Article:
Terminal deoxynucleotidyl transferase (TdT)-mediated dUTP nick end labeling (TUNEL) analysis, which allows the in situ detection of apoptotic DNA fragmentation, was performed to determine if a significant proportion of the E5- and v-sis-transformed HDFs had undergone apoptosis 2 weeks after confluence. The E5- and v-sis-transformed HDFs as well as the untransformed control cells were fixed 7 and 14 days after confluence and then subjected to TUNEL followed by 4′,6-diamidino-2-phenylindole (DAPI) staining. Both TUNEL- and DAPI-stained cells were counted and the fraction of total cells that were TUNEL-positive is illustrated in Fig. 1B. One week after confluence, only a small fraction of the control, E5- and v-sis-transformed cells exhibited TUNEL staining, consistent with the observation that all three cell types appeared viable at this time. One week later, although the number of TUNEL-positive control cells increased slightly, 70% of both the E5- and v-sis-transformed HDFs displayed bright TUNEL staining. Thus, a large fraction of the E5- and v-sis-transformed cells died via apoptosis.

We also monitored the morphological changes of the dying E5-transformed HDFs in more detail by time-lapse video microscopy. Videotaping of these cells was initiated when they first displayed the morphological signs of death and continued for 48 h thereafter. Fig. 2 shows six time frames of the same field captured at 1-h intervals. As indicated by the arrows, one can track the formation of small protrusions at the end of cytoplasmic extensions that eventually detach from the cell and give rise to small rounded structures. Subsequent cleavage of these rounded structures is also evident. This entire process resembles a phenomenon known as “membrane blebbing,” which is thought to result from cell surface convolution and is typical of apoptotic cells. Thus, the dying transformed HDFs appeared to undergo the morphological changes that are characteristic of apoptotic cells.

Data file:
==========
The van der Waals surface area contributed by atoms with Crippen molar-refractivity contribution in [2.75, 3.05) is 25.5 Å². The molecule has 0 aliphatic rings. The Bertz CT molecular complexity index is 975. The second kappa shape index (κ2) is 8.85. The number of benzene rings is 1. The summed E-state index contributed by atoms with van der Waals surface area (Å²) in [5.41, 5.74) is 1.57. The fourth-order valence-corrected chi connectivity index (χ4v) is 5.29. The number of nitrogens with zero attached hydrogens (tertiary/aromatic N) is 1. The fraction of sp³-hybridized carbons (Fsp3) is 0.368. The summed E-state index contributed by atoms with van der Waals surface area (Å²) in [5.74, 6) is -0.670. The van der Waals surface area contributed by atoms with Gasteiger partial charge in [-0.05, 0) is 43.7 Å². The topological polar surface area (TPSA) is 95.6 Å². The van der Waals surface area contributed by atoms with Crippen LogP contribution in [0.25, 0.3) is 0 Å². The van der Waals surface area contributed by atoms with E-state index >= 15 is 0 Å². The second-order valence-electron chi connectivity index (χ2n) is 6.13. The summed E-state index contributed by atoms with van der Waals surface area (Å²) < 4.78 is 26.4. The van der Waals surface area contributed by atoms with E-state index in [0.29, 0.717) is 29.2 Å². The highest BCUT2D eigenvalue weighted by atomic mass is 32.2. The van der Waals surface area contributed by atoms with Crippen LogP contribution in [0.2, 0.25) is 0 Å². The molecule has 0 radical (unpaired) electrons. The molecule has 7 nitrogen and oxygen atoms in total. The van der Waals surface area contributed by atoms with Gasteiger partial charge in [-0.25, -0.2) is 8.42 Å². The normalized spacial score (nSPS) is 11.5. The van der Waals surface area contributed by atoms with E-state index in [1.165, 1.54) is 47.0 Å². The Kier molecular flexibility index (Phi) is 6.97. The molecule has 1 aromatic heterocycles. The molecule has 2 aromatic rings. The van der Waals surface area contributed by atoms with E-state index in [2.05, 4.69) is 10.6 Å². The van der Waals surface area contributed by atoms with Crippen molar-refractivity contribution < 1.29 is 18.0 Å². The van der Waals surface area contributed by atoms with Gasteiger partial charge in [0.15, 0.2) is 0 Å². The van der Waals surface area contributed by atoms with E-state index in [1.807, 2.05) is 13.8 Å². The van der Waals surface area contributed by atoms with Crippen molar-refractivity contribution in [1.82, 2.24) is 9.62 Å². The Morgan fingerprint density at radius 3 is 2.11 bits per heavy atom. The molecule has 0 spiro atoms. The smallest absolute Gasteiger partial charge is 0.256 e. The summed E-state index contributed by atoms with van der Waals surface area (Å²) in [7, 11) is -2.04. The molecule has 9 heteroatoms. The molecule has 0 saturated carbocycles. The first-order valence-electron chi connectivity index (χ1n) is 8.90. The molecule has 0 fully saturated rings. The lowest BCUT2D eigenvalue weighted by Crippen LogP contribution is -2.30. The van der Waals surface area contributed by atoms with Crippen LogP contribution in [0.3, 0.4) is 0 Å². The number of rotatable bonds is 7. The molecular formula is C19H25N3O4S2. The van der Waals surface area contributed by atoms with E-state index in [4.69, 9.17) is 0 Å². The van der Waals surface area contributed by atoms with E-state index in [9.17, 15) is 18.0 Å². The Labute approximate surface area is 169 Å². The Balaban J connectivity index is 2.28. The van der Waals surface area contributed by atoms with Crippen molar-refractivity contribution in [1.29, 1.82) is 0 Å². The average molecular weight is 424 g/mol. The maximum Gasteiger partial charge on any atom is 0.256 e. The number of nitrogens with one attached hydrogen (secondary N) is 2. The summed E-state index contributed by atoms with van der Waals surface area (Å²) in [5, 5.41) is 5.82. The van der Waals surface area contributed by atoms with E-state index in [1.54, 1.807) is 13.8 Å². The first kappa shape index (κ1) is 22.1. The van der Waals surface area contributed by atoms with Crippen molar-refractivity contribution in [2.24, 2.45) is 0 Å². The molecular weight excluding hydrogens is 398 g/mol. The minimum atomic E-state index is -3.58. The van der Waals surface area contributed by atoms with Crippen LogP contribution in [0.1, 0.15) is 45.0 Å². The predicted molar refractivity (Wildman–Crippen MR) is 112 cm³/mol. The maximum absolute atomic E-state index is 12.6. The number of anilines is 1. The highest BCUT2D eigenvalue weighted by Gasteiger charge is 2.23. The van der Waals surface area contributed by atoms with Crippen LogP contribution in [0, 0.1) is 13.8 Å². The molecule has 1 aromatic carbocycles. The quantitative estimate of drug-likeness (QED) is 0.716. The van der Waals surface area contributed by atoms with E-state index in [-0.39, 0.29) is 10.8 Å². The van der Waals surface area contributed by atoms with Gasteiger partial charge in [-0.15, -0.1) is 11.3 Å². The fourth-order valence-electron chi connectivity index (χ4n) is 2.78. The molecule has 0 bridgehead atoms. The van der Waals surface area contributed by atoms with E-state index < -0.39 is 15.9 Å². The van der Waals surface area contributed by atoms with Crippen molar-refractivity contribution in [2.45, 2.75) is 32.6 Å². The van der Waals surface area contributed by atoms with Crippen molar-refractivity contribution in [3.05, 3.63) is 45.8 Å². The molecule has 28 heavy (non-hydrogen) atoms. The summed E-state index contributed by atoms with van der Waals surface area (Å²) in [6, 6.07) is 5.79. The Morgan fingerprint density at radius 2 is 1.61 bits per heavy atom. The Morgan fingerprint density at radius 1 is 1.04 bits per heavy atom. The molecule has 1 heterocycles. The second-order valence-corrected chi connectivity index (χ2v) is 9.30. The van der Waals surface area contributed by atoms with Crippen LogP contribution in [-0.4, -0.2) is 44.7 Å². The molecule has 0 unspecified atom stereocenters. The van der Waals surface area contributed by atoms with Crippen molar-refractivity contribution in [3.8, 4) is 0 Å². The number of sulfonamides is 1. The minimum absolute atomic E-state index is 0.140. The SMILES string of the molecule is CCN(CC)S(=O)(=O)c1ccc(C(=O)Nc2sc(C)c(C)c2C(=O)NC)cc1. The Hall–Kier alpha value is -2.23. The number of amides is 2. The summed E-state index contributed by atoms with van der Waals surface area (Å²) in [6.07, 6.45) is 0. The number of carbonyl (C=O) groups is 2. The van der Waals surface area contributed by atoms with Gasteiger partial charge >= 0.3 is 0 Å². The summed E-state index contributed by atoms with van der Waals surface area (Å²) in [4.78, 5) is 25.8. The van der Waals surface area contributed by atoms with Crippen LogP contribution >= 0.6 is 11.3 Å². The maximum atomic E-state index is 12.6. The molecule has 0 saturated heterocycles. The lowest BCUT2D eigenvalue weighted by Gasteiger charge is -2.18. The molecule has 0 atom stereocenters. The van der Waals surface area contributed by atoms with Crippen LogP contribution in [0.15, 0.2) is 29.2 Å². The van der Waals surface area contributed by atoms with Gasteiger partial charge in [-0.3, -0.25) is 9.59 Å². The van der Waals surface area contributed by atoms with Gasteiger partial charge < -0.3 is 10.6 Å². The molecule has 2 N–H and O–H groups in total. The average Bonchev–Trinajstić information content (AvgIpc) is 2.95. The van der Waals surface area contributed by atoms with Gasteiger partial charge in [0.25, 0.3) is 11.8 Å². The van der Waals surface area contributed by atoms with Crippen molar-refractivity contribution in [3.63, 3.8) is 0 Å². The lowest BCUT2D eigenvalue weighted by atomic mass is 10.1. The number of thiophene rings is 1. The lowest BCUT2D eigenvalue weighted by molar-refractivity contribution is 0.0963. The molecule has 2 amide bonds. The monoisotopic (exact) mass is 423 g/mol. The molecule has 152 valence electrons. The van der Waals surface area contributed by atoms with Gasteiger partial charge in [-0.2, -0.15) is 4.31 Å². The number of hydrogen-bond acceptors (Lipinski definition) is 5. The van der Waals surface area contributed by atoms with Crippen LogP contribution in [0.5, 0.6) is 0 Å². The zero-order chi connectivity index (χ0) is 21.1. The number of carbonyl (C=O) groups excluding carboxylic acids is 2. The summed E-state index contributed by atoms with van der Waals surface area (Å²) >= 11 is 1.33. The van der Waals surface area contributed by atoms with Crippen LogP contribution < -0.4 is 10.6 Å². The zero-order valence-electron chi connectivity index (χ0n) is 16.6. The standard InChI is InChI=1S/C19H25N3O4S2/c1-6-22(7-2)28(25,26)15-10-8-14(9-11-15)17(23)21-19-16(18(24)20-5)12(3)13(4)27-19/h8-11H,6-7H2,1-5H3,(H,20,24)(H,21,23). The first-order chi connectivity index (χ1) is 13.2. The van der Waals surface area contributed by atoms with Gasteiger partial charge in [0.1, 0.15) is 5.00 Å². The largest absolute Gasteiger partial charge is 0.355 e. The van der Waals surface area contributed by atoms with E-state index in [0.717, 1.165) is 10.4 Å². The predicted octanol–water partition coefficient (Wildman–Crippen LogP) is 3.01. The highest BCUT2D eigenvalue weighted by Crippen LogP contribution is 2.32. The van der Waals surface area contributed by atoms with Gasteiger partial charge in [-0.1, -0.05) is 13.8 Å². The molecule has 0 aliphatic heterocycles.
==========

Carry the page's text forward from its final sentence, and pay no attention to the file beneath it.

The Effect of Certain Kinase Inhibitors on Apoptosis of the Transformed HDFs